Enter the mysterious world of Dr Fu Manchu, created by Sax Rohmer, and uncover some surprising and entertaining tidbits about this legendary literary super villain.
Sax Rohmer’s real name was Arthur Henry Sarsfield Ward
Sax Rohmer was the pseudonym of Arthur Henry Sarsfield Ward, an English author born in Birmingham in 1883. Ward was born into a working-class family and left school at the age of 14 to work as a clerk. He later became a journalist and worked for several newspapers and magazines before turning to fiction writing. In addition to his work as an author, Rohmer was also an accomplished playwright and was involved in the London theater scene. He wrote plays and scenarios for the silent movie industry in the early 1900s.
Romhmer wrote 13 Fu Manchu novels
Rohmer wrote 13 novels featuring the character of Dr Fu Manchu, the first of which, “The Mysterious Dr Fu-Manchu,” was published in 1913. This novel introduced the character of Dr Fu Manchu, who would go on to become one of the most iconic villains in popular culture. The novel was an instant success and launched the series that would come to define Rohmer’s writing career. Each of the 13 novels was set in the early 20th century and followed the character as he schemed and plotted to achieve his goals. The books were known for their vivid descriptions of exotic locations, such as Shanghai and Hong Kong, and the cultural differences between East and West.
The original Sax Rohmer Fu Manch Novels were:
- “The Mysterious Dr Fu Manchu” (1913)
- “The Devil Doctor” (1916)
- “The Si-Fan Mysteries” (1917)
- “The Hand of Fu Manchu” (1917)
- “Daughter of Fu Manchu” (1931)
- “The Mask of Fu Manchu” (1932)
- “The Bride of Fu Manchu” (1933)
- “The Trail of Fu Manchu” (1934)
- “President Fu Manchu” (1936)
- “The Drums of Fu Manchu” (1939)
- “The Island of Fu Manchu” (1941)
- “The Shadow of Fu Manchu” (1948)
- “Emperor Fu Manchu” (1959)
Fu Manchu wants to rule the world
Fu Manchu was depicted as a criminal mastermind who was seeking to rule the world through his cunning and intelligence. In the novels, he was portrayed as the epitome of evil, using a variety of diabolical methods, including poison, to achieve his goals. He was depicted as having a vast network of spies and agents who carried out his bidding, and he was often seen as a rival to the protagonist, Nayland Smith, who was a British official tasked with stopping the evil genius’ plans.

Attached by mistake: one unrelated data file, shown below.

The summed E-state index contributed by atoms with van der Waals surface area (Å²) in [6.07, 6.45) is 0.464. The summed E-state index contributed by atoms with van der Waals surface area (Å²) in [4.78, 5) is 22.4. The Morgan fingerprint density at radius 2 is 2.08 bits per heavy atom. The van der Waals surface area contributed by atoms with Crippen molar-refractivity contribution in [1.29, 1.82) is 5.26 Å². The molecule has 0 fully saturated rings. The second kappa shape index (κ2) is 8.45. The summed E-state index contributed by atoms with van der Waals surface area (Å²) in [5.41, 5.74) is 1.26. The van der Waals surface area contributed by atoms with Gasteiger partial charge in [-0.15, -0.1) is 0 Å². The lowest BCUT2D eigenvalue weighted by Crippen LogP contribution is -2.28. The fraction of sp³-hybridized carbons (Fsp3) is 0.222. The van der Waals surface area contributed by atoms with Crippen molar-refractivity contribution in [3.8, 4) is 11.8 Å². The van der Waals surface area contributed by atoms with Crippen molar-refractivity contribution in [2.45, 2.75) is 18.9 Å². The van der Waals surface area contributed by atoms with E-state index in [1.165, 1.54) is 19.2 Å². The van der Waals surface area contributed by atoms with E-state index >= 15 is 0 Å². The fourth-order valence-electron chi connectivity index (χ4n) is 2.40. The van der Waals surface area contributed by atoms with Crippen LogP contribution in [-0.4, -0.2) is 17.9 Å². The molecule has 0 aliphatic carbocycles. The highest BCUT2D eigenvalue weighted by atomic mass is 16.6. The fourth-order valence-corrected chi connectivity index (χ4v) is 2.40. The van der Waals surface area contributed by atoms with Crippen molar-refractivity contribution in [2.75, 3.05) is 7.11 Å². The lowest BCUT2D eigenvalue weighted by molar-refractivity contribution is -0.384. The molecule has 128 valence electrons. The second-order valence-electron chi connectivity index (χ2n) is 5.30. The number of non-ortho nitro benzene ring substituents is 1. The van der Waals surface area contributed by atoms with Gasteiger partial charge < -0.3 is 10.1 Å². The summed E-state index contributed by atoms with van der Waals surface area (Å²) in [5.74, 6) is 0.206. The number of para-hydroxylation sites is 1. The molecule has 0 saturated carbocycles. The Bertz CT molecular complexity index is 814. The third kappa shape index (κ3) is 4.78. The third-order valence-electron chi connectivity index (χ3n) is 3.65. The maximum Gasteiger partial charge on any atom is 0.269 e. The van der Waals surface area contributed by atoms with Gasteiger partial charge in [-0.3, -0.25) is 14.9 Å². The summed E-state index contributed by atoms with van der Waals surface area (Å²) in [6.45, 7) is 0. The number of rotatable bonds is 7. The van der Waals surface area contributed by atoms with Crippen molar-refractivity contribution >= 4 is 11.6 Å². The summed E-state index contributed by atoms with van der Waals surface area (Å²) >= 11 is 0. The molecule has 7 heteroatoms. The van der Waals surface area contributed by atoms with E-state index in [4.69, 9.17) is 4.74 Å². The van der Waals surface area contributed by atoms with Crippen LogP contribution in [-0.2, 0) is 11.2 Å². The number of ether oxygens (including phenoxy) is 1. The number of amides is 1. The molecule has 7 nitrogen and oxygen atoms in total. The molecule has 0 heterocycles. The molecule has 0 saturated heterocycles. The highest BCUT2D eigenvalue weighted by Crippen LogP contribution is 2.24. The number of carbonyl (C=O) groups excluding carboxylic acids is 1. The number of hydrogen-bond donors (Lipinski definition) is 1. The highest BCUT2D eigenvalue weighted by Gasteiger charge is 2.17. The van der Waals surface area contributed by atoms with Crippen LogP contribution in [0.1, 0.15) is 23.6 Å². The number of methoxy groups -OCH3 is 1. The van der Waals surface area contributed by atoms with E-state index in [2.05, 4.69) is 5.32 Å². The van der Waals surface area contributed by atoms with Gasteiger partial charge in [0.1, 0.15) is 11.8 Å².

The novels described a changing world, from old ways to new
The novels were set in the early 20th century and were known for their vivid descriptions of exotic locations, such as Shanghai and Hong Kong. The books were set in a time of great change, as the world was rapidly transitioning from the Victorian era to the modern era. This was reflected in the books, which often portrayed the cultural differences between East and West, as well as the conflicts between the old and the new. The books dealt with themes of imperialism and colonialism, as well as the struggle for power and control in a rapidly changing world.
The Fu Manchu novels remain popular today, not just as classic works of crime and mystery, but also as historical documents that offer a glimpse into the early 20th century world.
Fu Manchu books have been criticised for being racist and xenophobic
The novels have been described as having racist and xenophobic undertones, with Fu Manchu serving as a representation of the “yellow peril,” a common trope of the time. The yellow peril was a cultural trope that originated in the late 19th century, which portrayed the people of Asia as a threat to the Western world.
Critic Edward Said famously stated that “the figure of Fu Manchu has become a shorthand for the sinister and monstrous aspects of the East.” The portrayal of Fu Manchu as a ruthless and cunning villain perpetuated harmful stereotypes about Asian people, and contributed to the idea that the people of Asia were a threat to the Western world.
The books have been turned into films many times
The books have been adapted into several films, including “The Mysterious Dr Fu Manchu” (1929), which starred Warner Oland as Fu Manchu, “The Mask of Fu Manchu” (1932), which starred Boris Karloff as Fu Manchu, and “The Castle of Fu Manchu” (1969), which starred Christopher Lee as Fu Manchu. “The Fiendish Plot of Dr Fu Manchu” (1980), a comedy, was the last film of Peter Sellers. Fu Manchu was also parodied in “Grindhouse” (2007) with Nicolas Cage appearing in a fake trailer as the evil genius.
Some of the films including the character of Dr Fu Manchu include:
- The Mystery of Dr Fu-Manchu (1929)
- The Return of Dr Fu Manchu (1930)
- Daughter of the Dragon (1931)
- The Mask of Fu Manchu (1932)
- The Mysterious Dr Fu Manchu (1956)
- The Face of Fu Manchu (1965)
- The Brides of Fu Manchu (1966)
- The Vengeance of Fu Manchu (1967)
- The Castle of Fu Manchu (1969)
- The Fiendish Plot of Dr Fu Manchu (1980)
Sax Rohmer’s legacy is still felt today
Sax Rohmer died in 1959 in London, but the legacy of Fu Manchu continues to influence popular culture today. Fu Manchu has become a cultural icon, and has been referenced in numerous books, television shows, and movies. For example, the character of Dr No in the James Bond series is widely seen as being influenced by Fu Manchu, and the character of Ra’s al Ghul in the Batman comics is often compared to Fu Manchu. The novels have also inspired a number of other literary works, such as Michael Chabon’s “The Amazing Adventures of Kavalier and Clay,” which features a character who is a thinly-veiled parody of the criminal mastermind.
The enduring popularity of the Fu Manchu novels and the character of Fu Manchu is a testament to Sax Rohmer’s skills as a storyteller, and to the timeless appeal of the villainous mastermind as a literary character.